There has been a of talk lately about the custom of tipping and about the possibilities for altering the current paradigm.  I think it’s high time for this conversation to happen and for changes to be made, for a variety of reasons.

For one, gratuities are supposed to be a bonus given by the patron for outstanding service.  But the practice is so widespread in this country in certain situations, such as restaurants, that it is seen as obligatory.  And certainly everyone knows that servers do not make minimum wage and therefore most people want to do the right thing, knowing that food service is difficult work.

But the problem is that wait staff should be paid enough by their employers so that tipping can become obsolete, or rendered to show appreciation in an unusual situation such as a large birthday party that requires extra work for the server.   I don’t like the idea of a service charge as that is essentially a mandatory tip, and a gratuity is meant to be voluntary.

I do realize that many will argue that for restaurants to continue to make a profit and increase the wage of employees without the extra service then they will need to raise the prices on their menus.  But at least that seems more direct and straightforward than the current system we have now, whether tips or service charges.

From what I understand, tipping arose within the class system of England.  When guests would visit the estates of wealthy landowners, they were expected to give gratuities to the servants of the manor.  As I’ve just written this, I realize that with the use of “expected,” it does sound that from the outset, tipping hasn’t been as voluntary as I had hoped.

So then we could look at it from the class perspective.  If gratuities were given from the upper classes to those in the lower, then this would appear to be inconsistent with our (hopefully) egalitarian American society.  Not to mention that it seems to be an outdated system that perhaps served a function at one time but that has now outlived its usefulness.

The practice of tipping is inconsistent, even within our current culture.  Why are we expected to tip in restaurants, and servers are paid lower hourly wages, but in coffeeshops employees are paid at least minimum wage?  I get frustrated when coffee places have tip jars or otherwise encourage tips as then I feel like a cheapskate for not contributing, even though I know they are not relying on gratuities like those in food service.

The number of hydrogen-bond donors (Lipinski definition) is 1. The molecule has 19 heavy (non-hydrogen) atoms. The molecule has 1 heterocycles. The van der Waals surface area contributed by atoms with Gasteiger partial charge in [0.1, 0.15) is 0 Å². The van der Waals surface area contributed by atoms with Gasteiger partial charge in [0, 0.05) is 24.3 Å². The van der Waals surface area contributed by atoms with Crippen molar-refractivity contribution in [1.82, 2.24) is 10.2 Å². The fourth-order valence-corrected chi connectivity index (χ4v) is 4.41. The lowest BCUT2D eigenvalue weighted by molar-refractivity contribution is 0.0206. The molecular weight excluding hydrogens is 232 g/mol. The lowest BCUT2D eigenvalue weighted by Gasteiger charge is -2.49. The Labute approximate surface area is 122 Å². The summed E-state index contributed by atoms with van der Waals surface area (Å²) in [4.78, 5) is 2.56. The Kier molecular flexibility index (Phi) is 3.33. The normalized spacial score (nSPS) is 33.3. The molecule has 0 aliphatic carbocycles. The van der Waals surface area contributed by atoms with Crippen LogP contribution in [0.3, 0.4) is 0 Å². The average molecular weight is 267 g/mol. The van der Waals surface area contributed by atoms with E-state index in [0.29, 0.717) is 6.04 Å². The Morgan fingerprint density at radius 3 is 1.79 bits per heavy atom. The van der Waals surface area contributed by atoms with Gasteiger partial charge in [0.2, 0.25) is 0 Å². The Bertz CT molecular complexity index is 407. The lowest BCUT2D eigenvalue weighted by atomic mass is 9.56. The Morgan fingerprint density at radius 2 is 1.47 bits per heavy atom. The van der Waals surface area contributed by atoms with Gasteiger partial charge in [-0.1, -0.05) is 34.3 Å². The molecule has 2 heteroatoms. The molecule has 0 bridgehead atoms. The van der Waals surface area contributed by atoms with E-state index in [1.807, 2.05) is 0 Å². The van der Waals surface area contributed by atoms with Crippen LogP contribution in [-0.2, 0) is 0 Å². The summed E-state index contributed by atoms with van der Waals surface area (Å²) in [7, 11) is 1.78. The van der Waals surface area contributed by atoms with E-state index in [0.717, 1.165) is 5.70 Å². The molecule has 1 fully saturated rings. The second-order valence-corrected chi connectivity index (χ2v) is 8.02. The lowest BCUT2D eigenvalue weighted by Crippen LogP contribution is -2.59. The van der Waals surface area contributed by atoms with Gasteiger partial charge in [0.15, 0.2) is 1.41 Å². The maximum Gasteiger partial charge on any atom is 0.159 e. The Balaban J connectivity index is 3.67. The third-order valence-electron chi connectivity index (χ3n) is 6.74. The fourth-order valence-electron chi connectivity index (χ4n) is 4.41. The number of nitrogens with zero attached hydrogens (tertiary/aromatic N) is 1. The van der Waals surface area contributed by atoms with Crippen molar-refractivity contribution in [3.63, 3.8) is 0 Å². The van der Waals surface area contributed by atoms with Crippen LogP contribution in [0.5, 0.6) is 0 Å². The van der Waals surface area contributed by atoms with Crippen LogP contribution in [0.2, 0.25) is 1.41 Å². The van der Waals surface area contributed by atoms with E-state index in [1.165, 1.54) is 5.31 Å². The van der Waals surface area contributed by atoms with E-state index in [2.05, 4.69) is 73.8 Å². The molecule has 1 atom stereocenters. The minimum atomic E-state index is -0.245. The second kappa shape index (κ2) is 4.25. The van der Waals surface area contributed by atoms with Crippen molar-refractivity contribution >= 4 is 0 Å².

Also, why is the amount of a tip in a restaurant calculated on the overall bill, rather than the quality or quantity of service?  I imagine it has to do with the amount that is expected to be claimed as income for tax purposes.  If so then that would be another chicken-or-egg dilemma–do we tip based on the overall bill because that is how the server is taxed, or are they taxed in that way because tipping on the overall bill is the prevailing custom?

As credit and debit cards have become more common, I imagine an increasing number of tips are left in this manner.  Those tips would show up on an employee’s paycheck as taxable income.  It seems that many people still prefer to leave cash tips, perhaps assuming that the server would rather not have a written record of what was left for them.  Maybe I’m naive, but doesn’t that encourage dishonesty in reporting income for tax purposes?  When I have received tips, I’ve always preferred card tips so that everything is on one paycheck and I don’t have to keep track of two different streams of income.  I realize I’m probably in the minority.

I would never want to discourage someone from showing appreciation to someone who has performed a service.  I enjoy thanking those who have gone above and beyond what was required, and it has meant a lot to me when others have taken the time to do this for me.  But this should be truly voluntary, initiated by the donor, and not arising from a feeling of obligation.

I think we need to work to change our current system to ensure everyone is paid fairly for their work.  Encourage restaurant owners to change their payment system and market their place as a non-tipping establishment.  This could encourage those who are weary of the tipping system to patronize the business.  This may inspire other restaurants to do the same, slowly making obligatory gratuities obsolete.